How do eyewitness social media reports reflect socio-economic effects of natural hazards?
- First Online:
Recent years have seen a remarkable proliferation of studies attempting to establish relationships between observable online human behaviour and various types of crisis (social, political, economic and natural). Methods utilizing user generated content (UGC) have been already applied to various environmental hazards, such as floods, wildfires, earthquakes, tsunamis and other kinds of emergencies. However, what is currently lacking are more detailed insights into differences between the ways people use social media to report various natural hazard events. In this study we make use of the YFCC100M dataset in order to verify whether statistically robust relationships exist between the volumes of uploaded content during different natural hazards and estimated human and economic losses in the affected countries. Our findings demonstrate that Flickr reflect impacts of events with the highest frequency of occurrence (such as floods or storms) and/or with the recurring spatial structure (such as landslides or earthquakes).
KeywordsHazard analytics Socio-economics Data mining Eyewitness media Flickr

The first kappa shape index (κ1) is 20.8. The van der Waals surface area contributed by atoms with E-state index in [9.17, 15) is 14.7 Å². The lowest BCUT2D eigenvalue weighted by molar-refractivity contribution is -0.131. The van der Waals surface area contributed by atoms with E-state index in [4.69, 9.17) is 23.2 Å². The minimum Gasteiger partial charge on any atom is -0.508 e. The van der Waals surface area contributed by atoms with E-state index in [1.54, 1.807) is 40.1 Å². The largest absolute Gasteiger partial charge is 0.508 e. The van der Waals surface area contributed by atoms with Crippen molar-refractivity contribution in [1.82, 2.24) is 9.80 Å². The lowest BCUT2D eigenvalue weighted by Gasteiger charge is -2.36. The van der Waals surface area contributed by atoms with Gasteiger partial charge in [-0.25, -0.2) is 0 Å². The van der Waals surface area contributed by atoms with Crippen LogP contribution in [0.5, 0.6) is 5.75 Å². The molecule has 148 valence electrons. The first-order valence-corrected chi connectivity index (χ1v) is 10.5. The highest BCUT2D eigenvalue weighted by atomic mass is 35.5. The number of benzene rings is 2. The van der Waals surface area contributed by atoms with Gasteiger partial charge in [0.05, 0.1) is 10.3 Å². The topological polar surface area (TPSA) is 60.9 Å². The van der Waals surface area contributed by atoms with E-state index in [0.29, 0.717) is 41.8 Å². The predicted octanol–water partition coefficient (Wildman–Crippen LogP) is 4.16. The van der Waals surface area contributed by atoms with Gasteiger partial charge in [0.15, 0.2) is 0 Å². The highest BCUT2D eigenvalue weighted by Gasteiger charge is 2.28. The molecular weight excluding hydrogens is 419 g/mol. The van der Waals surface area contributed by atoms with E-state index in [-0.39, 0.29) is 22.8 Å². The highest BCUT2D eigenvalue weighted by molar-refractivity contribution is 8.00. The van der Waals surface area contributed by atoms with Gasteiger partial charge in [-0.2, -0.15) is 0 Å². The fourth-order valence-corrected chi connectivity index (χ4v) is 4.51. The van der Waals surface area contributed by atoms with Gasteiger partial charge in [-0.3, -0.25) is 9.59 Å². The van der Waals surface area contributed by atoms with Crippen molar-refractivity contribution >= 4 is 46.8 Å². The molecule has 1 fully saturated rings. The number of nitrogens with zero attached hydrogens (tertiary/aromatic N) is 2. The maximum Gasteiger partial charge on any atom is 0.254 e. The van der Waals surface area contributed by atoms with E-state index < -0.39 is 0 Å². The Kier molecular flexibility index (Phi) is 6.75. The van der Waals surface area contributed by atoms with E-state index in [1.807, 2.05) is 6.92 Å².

- 1.OECD: New Data for Understanding the Human Condition. OECD Global Science Forum Report on Data and Research Infrastructure for the Social Sciences (2013)Google Scholar
- 2.IPCC: Managing the risks of extreme events and disasters to advance climate change adaptation. Special Report of the Intergovernmental Panel on Climate Change (2012)Google Scholar
- 3.UNISDR: Global Assessment Report on Disaster Risk Reduction. World Risk Report. Bndniss Entwicklung Hilft, Berlin, Germany (2009)Google Scholar
- 4.Guha-Sapir, D., Hoyois, P.: Measuring the human and economic impact of disasters. Report produced for the Government Office of Science, Foresight project ’Reducing Risks of Future Disasters: Priorities for Decision Makers’, Foresight (2012)Google Scholar
- 6.Tkachenko, N., Jarvis, S., Procter, R.: Predicting floods with Flickr tags. PLOS ONE (2017). doi:10.1371/journal.pone.0172870
- 7.Tkachenko, N., Procter, R., Jarvis, S.: Predicting the impact of urban flooding using open data. RSOS (2016). doi:10.1098/rsos.160013
- 18.Popocatepetl Volcano (Mexico): largest eruption, 16 April 2012, heavy ash fall (2012). (Volcano Discovery: posted Monday 16 April, 2012, 21:45 PM)Google Scholar